Using Time Series Techniques to Understand the Correlation between Light, Thermal Radiation, and Reported Temperature Error

Hello! My name is Kevin Mendoza Tudares, and I am a rising sophomore at Northwestern University studying Computer Science. This summer, I am working with Pete Beckman and Rajesh Sankaran on developing a process to clean and organize preexisting and incoming data from the Array of Things (AoT) nodes as well as use time series techniques on this data to quantify the correlation between direct exposure to sunlight and the resulting error in the reported environmental temperature (and humidity) by the node.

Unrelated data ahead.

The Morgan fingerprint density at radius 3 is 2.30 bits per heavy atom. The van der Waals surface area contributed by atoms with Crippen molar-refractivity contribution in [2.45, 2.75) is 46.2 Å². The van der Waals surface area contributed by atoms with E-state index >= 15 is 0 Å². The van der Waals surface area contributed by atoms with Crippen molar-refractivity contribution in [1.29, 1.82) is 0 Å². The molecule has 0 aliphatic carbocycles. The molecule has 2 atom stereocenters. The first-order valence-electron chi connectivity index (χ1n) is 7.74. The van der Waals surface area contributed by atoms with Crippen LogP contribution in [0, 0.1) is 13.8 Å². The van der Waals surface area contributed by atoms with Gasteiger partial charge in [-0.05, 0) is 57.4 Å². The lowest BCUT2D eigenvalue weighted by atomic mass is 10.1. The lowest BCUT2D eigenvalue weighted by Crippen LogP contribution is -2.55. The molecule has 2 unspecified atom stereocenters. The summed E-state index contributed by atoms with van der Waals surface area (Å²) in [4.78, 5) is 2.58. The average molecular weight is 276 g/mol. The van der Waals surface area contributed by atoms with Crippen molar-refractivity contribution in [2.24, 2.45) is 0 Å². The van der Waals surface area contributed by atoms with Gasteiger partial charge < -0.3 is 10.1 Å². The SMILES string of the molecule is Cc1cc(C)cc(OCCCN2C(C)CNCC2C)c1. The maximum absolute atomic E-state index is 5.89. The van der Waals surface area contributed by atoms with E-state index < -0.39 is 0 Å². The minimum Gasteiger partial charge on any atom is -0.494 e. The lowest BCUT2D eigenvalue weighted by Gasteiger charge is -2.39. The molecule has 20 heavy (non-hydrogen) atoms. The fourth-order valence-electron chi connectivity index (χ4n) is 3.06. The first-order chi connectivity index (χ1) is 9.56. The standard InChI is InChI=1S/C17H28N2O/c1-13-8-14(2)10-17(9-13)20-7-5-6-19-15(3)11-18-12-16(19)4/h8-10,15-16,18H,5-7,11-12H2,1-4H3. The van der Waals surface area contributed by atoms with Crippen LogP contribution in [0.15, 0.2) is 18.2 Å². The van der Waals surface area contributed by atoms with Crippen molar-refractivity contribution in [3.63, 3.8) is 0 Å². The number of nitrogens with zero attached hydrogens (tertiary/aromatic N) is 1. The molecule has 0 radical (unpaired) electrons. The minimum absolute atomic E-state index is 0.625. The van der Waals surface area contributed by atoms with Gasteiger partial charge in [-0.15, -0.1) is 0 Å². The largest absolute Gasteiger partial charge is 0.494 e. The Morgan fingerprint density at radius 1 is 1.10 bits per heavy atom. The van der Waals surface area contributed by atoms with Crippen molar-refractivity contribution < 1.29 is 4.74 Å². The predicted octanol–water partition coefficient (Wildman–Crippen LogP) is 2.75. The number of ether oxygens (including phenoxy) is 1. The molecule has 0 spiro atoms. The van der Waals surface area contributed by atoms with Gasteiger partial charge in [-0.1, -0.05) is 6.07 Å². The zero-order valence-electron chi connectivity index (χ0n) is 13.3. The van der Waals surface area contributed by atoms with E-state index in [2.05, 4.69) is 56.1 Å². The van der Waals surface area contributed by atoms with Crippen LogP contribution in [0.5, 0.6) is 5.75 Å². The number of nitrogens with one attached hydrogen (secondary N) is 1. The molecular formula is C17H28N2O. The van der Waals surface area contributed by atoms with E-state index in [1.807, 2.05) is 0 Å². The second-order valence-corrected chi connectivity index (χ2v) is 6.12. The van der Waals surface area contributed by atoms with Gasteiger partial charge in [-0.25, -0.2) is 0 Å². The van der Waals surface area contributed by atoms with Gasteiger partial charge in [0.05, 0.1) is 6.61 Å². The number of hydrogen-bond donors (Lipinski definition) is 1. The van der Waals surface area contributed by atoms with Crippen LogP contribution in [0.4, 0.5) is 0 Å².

Having an up-to-date server and database is critical when working with live and time-series data, and at the moment, the research team is transitioning their database system to using PostgreSQL extended with TimescaleDB in order to efficiently manage the incoming data from the nodes as time-series data. That is why a part of what I am working on this summer is writing scripts/programs that will cleanly create mappings and upload data representing the system of nodes and sensors in the form of .csv files into their appropriate relational tables in the new database. These scripts will also transfer other preexisting node and sensor data along with large amounts of measurement data from the previous database system into the new one. This first part of my work is important for the execution of the second portion as I will be working with this same data to find correlations between the reported solar exposure and error in reported temperature.